YUKI NOGUCHI, BYLINE: Once upon a time, retail wasn't so big or so complicated. And talent was as plentiful as the competition.

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3:24pm

Mon June 2, 2014
Business

Will EPA's New Emission Rules Boost Your Power Bill? It Depends

Originally published on Mon June 2, 2014 6:26 pm

A coal-fired power plant in Colstrip, Mont. The Environmental Protection Agency wants U.S. power plants to cut carbon pollution by 30 percent.
Matt Brown AP

The issue of cost comes up repeatedly in the debate over climate change.

With the Obama administration's proposed rules for limiting greenhouse gases out Monday, critics and proponents alike claim they know how the plan will affect consumers' monthly budgets. The draft proposal aims to cut carbon dioxide emissions from power plants by 30 percent by 2030.

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1:23am

Tue May 27, 2014
Business

States Consider Bills To Crack Down On Workplace Bullies

Originally published on Mon June 2, 2014 2:44 pm

Workplace bullying even happens at the NFL. Investigators concluded that Miami Dolphins lineman Jonathan Martin was harassed by other teammates.
John Minchillo AP

Bullying is a behavioral problem often associated with children in grade school, but according to a recent Zogby poll commissioned by the Workplace Bullying Institute more than a quarter of American workers say they've experienced abusive conduct at work.

Now, many states are considering laws that would give workers legal protections against workplace abuse.

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2:16pm

Mon May 19, 2014
Law

In Rare Concession, Credit Suisse Admits Criminal Wrongdoing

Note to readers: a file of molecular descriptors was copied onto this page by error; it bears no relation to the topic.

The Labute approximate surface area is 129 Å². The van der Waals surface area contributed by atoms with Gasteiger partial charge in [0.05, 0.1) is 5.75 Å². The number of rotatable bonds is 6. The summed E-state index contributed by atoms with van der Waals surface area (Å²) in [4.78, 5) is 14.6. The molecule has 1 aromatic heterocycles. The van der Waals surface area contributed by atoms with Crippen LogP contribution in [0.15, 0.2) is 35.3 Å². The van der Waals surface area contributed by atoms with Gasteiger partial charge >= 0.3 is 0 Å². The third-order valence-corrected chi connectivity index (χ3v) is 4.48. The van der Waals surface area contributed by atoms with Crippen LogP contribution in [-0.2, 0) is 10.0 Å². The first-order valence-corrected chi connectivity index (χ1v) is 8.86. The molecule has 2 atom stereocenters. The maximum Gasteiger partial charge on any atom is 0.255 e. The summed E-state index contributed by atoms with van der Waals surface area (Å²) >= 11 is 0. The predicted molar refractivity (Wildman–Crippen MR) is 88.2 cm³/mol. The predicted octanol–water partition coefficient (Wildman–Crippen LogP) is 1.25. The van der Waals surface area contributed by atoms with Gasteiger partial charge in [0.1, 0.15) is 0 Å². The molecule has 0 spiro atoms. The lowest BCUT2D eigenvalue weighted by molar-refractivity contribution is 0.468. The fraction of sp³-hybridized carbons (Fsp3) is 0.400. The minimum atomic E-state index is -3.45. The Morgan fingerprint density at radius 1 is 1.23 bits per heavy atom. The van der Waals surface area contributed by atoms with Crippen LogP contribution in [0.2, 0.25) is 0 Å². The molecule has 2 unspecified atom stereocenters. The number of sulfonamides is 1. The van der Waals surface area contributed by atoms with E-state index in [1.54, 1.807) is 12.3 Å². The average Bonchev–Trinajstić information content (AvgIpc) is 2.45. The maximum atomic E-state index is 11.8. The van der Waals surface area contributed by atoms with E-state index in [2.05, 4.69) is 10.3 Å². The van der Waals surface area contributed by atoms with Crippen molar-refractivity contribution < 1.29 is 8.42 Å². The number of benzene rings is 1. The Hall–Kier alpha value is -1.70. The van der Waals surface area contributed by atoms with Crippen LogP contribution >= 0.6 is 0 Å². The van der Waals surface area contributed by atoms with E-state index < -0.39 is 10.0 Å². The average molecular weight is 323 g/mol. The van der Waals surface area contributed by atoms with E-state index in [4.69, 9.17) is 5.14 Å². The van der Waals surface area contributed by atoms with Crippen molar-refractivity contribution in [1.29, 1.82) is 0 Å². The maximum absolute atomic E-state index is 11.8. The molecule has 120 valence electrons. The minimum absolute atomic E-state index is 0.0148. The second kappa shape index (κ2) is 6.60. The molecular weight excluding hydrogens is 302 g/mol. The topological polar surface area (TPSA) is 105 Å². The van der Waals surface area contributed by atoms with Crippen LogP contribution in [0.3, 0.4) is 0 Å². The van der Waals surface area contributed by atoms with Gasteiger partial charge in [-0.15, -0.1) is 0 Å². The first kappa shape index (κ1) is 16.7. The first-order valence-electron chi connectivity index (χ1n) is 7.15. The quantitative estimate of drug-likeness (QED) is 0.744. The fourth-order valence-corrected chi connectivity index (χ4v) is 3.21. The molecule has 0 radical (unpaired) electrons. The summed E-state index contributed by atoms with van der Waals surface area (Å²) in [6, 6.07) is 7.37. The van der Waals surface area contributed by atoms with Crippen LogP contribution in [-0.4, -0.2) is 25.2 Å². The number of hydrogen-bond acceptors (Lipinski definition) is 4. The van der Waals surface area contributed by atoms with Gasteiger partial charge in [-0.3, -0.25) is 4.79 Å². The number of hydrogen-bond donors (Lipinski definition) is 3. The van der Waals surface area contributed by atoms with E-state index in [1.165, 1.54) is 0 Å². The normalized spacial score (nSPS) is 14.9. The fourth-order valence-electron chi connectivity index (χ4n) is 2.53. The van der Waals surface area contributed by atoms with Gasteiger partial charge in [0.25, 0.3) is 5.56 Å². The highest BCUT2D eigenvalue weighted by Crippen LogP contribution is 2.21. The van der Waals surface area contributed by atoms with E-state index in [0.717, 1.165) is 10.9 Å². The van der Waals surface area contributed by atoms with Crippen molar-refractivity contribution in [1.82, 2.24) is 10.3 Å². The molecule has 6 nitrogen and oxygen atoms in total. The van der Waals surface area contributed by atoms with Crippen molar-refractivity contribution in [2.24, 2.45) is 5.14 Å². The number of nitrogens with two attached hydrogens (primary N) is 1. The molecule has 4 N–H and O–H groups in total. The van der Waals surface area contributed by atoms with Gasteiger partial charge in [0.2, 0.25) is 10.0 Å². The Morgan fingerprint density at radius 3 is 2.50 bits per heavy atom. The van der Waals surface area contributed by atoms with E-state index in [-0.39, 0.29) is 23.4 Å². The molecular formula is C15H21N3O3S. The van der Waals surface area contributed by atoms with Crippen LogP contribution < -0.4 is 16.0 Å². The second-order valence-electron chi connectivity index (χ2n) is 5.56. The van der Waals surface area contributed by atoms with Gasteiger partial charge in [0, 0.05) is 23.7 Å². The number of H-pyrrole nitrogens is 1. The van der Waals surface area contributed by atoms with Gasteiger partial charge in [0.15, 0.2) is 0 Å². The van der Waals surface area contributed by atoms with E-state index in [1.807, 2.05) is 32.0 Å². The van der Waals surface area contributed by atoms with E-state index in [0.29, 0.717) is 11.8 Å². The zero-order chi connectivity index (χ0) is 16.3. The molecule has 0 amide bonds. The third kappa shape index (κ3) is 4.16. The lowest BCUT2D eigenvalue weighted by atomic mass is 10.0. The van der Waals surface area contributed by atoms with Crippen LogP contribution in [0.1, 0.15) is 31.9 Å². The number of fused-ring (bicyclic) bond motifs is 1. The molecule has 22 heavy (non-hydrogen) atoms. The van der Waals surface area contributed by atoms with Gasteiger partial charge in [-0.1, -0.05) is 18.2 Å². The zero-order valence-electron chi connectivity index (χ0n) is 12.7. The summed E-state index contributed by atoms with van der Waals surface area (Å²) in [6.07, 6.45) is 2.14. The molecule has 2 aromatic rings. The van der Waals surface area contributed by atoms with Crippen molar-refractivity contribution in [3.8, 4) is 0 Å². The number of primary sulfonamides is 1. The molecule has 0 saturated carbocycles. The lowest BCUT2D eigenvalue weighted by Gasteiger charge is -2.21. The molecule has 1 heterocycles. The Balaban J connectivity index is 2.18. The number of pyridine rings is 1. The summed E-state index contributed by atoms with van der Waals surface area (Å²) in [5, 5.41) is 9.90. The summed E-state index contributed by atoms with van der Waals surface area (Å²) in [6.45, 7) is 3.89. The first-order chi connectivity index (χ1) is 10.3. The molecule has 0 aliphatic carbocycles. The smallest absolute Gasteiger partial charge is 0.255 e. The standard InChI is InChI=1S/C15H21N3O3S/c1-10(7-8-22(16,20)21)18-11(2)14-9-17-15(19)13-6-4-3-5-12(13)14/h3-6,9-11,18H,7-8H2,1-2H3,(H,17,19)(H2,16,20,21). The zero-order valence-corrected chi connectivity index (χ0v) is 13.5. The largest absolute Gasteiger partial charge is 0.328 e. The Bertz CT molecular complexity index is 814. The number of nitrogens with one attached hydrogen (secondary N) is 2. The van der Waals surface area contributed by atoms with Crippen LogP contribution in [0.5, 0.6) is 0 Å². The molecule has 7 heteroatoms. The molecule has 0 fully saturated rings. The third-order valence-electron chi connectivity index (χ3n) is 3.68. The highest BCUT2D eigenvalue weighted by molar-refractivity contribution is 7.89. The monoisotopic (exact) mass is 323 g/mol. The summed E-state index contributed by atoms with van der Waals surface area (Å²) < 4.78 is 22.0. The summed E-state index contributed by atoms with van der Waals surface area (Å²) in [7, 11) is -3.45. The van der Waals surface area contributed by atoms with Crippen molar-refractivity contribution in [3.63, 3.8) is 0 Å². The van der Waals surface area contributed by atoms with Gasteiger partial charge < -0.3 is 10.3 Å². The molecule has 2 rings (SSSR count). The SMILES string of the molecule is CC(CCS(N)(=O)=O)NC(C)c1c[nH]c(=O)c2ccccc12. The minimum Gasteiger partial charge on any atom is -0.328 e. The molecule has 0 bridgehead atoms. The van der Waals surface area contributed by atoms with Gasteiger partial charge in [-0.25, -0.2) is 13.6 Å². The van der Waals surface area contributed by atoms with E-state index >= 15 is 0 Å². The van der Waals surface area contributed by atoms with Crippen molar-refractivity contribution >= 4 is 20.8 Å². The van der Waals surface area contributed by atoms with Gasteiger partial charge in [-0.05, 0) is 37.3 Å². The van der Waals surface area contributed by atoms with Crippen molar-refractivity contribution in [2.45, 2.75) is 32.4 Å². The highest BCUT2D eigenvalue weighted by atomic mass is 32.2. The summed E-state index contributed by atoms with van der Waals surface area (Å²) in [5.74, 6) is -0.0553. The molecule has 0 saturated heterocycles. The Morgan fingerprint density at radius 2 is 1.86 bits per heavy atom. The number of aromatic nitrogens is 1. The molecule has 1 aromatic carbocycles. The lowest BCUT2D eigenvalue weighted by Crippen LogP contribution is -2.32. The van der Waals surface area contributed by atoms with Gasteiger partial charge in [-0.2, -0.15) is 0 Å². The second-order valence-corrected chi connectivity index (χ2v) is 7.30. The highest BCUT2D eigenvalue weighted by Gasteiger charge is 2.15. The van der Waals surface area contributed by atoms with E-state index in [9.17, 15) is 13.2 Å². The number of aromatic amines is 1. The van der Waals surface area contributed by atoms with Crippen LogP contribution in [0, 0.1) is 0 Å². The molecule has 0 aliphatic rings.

Originally published on Mon May 19, 2014 6:54 pm

Credit Suisse will plead guilty to criminal charges and pay over $2 billion in fines in connection to allegations of tax evasion. But the CEO and chairman are reportedly expected to keep their jobs.

2:12pm

Tue May 13, 2014
Business

Companies Face Backlash Over Foreign Mergers To Avoid U.S. Taxes

Originally published on Tue May 13, 2014 5:26 pm

Pfizer is pursuing British drugmaker AstraZeneca, in part because it wants to lower its tax rate by moving its headquarters to London.
Spencer Platt Getty Images

U.S. drugmaker Pfizer has offered more than $100 billion to acquire its London-based rival, AstraZeneca. Pfizer says it likes AstraZeneca's strong "pipeline" of new drugs. But the American company makes clear it is pursuing the British firm because it wants to lower its tax rate.

All Pfizer has to do is buy the company and move its headquarters to London.

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4:04pm

Wed May 7, 2014
Environment

When Colleges Ditch Coal Investments, It's Barely A Drop In The Bucket

Originally published on Tue June 10, 2014 7:59 am

Some universities have stopped investing in coal companies, but many others don't see the point. An aerial view of the Coal Hollow Mine in Utah in 2012.
Ethan Miller Getty Images

If the students at Stanford University believe they sent the coal industry a strong message this week, they should think again. The school's decision to eliminate coal from its portfolio did not send shock waves through the industry. In fact, representatives say it will have no financial impact on the industry at all. Nor will it curb the growing demand around the world for coal-generated electricity.

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2:02pm

Mon May 5, 2014
Business

Target's Top Executive Steps Down, Brought Low By Data Breach

Originally published on Mon May 5, 2014 9:49 pm

Transcript

ROBERT SIEGEL, HOST:

From NPR News, this is ALL THINGS CONSIDERED. I'm Robert Siegel.

MELISSA BLOCK, HOST: